In finance, beta measures a stock’s volatility with respect to the overall market. It is used in many areas of financial analysis and investment, for example in the calculation of the Weighted Average Cost of Capital, in the Capital Asset Pricing Model and market-neutral trading.

In this post, we present a concrete example of calculating the beta of Facebook in Python. As for the market benchmark, we utilize SPY. In a follow-up post, we will present calculation of stock beta in Excel.

*Beta of an investment is a measure of the risk arising from exposure to general market movements as opposed to idiosyncratic factors.*

*The market portfolio of all investable assets has a beta of exactly 1. A beta below 1 can indicate either an investment with lower volatility than the market, or a volatile investment whose price movements are not highly correlated with the market. An example of the first is a treasury bill: the price does not fluctuate significantly, so it has a low beta. An example of the second is gold. The price of gold fluctuates significantly, but not in the same direction or at the same time as the market.*

*A beta greater than 1 generally means that the asset both is volatile and tends to move up and down with the market. An example is a stock in a big technology company. Negative betas are possible for investments that tend to go down when the market goes up, and vice versa. There are few fundamental investments with consistent and significant negative betas, but some derivatives like put options can have large negative betas.** Read more*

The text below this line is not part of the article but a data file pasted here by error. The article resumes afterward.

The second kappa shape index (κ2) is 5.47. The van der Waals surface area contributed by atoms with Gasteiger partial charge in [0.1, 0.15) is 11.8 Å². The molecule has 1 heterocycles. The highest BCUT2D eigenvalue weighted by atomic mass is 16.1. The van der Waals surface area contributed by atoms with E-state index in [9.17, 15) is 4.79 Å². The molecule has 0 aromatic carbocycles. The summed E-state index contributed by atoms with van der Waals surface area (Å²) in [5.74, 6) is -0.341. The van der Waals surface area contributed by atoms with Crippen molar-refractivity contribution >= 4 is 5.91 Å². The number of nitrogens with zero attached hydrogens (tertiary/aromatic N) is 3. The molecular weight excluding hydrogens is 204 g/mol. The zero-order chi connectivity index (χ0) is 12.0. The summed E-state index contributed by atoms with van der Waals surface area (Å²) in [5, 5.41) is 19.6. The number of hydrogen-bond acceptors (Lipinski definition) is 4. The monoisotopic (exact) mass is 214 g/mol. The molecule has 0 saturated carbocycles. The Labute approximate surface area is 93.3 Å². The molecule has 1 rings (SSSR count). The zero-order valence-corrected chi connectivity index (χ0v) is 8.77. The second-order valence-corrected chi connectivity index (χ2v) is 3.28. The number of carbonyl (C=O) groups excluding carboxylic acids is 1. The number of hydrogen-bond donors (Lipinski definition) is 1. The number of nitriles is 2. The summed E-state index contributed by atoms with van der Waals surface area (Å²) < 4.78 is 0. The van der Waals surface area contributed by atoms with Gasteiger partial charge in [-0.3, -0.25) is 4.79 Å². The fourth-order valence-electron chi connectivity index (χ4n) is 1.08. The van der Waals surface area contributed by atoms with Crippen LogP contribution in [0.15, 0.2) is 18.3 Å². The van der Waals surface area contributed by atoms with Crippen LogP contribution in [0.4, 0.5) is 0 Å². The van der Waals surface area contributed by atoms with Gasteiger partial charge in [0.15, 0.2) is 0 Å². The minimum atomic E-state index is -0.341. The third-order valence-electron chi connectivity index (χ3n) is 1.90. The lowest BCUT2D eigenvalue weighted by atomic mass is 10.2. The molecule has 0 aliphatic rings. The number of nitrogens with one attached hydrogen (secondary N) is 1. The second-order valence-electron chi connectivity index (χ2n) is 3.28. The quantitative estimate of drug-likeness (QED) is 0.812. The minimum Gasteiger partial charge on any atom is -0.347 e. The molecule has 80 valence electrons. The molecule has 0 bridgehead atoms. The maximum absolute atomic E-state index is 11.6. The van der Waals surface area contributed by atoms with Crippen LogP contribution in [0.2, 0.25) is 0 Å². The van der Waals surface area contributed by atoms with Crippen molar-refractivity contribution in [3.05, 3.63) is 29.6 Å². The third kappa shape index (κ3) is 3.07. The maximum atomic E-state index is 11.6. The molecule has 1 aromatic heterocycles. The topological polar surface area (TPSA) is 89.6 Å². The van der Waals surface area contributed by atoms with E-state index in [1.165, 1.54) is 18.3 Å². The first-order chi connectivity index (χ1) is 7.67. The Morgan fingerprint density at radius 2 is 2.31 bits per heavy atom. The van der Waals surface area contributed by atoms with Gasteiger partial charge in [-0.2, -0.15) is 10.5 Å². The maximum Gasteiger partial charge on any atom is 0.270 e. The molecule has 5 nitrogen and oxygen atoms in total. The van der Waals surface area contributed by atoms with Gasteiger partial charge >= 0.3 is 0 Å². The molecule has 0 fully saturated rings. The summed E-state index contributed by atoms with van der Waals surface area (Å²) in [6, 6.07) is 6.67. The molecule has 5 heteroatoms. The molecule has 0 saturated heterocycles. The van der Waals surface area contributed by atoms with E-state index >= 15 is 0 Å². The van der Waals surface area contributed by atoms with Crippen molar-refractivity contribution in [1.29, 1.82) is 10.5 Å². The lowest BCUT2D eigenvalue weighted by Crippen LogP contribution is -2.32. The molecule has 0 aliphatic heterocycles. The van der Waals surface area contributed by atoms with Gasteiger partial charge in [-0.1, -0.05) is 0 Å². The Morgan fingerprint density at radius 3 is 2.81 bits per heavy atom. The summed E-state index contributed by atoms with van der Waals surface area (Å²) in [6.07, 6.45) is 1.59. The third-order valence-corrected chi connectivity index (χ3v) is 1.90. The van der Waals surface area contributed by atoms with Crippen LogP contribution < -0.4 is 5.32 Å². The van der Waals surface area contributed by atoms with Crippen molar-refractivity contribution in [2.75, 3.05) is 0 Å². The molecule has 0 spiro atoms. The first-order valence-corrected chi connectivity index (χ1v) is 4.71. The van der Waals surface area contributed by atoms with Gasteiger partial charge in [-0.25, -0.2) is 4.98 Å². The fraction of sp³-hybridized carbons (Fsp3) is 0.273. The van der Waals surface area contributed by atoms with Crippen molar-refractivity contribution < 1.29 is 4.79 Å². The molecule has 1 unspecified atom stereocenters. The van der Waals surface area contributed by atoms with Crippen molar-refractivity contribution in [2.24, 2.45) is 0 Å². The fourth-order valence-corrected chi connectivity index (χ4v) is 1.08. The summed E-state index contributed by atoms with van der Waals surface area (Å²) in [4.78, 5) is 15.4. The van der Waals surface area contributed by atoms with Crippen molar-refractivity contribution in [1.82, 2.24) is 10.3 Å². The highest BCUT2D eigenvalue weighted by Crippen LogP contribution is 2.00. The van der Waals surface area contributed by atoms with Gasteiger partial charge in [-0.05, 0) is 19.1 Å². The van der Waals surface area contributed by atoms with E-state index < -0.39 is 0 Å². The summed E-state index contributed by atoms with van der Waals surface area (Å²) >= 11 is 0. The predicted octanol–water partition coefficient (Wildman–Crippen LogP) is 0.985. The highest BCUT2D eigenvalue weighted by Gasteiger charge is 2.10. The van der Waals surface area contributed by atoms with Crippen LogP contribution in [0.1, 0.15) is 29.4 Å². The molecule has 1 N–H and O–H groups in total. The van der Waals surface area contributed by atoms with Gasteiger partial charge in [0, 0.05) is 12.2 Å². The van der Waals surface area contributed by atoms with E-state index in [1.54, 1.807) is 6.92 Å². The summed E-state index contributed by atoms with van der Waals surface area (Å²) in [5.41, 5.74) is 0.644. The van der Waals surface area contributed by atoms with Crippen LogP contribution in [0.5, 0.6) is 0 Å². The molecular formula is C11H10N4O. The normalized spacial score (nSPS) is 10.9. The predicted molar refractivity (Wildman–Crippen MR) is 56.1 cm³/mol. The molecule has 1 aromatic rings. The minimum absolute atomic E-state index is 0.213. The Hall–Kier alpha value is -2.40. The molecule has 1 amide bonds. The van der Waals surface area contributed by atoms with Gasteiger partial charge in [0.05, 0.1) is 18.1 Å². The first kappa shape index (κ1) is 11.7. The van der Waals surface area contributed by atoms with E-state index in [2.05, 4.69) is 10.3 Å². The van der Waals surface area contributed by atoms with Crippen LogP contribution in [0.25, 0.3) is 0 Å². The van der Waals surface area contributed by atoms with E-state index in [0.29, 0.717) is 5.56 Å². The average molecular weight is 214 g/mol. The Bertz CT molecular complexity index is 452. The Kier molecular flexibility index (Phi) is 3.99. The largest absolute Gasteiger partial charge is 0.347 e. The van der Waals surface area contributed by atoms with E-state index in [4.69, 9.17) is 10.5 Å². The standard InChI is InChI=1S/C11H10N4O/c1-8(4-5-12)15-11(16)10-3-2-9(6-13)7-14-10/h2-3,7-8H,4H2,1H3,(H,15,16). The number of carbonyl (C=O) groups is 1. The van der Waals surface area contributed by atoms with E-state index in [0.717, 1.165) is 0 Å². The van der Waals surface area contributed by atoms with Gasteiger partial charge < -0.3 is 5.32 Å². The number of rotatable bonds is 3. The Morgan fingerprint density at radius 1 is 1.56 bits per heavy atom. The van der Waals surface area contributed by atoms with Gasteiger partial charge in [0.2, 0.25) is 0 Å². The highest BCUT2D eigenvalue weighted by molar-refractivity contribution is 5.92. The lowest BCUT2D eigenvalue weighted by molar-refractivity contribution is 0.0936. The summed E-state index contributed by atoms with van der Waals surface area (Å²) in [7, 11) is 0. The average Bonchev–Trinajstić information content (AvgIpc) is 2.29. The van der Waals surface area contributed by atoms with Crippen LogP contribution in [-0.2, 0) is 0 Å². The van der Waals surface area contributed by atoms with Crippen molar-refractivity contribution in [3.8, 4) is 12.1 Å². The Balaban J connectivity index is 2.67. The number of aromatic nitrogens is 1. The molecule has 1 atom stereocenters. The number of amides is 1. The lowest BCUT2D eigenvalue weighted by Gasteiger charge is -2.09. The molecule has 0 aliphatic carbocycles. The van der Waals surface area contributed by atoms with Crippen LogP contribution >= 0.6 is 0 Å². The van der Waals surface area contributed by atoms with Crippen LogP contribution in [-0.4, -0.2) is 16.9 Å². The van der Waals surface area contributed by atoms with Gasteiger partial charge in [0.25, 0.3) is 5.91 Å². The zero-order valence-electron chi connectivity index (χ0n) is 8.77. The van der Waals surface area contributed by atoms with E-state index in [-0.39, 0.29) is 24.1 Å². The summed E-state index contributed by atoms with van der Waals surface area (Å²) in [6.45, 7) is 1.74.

The beta of a financial instrument is calculated as follows,

where

*r*is the stock return,_{S }*r*is the market return,_{M }- Cov denotes the return covariance and,
- Var denotes the return variance.

We downloaded 5 years of data from Yahoo Finance and implemented equation (1) in Python. The picture below shows the result returned by the Python program

It’s observed that the beta of Facebook, a technology stock, is 1.19, which means that Facebook is more volatile than the market.

The next picture shows the stock returns regressed against market returns. Note that the slope of the linear regression line equals the beta of the stock.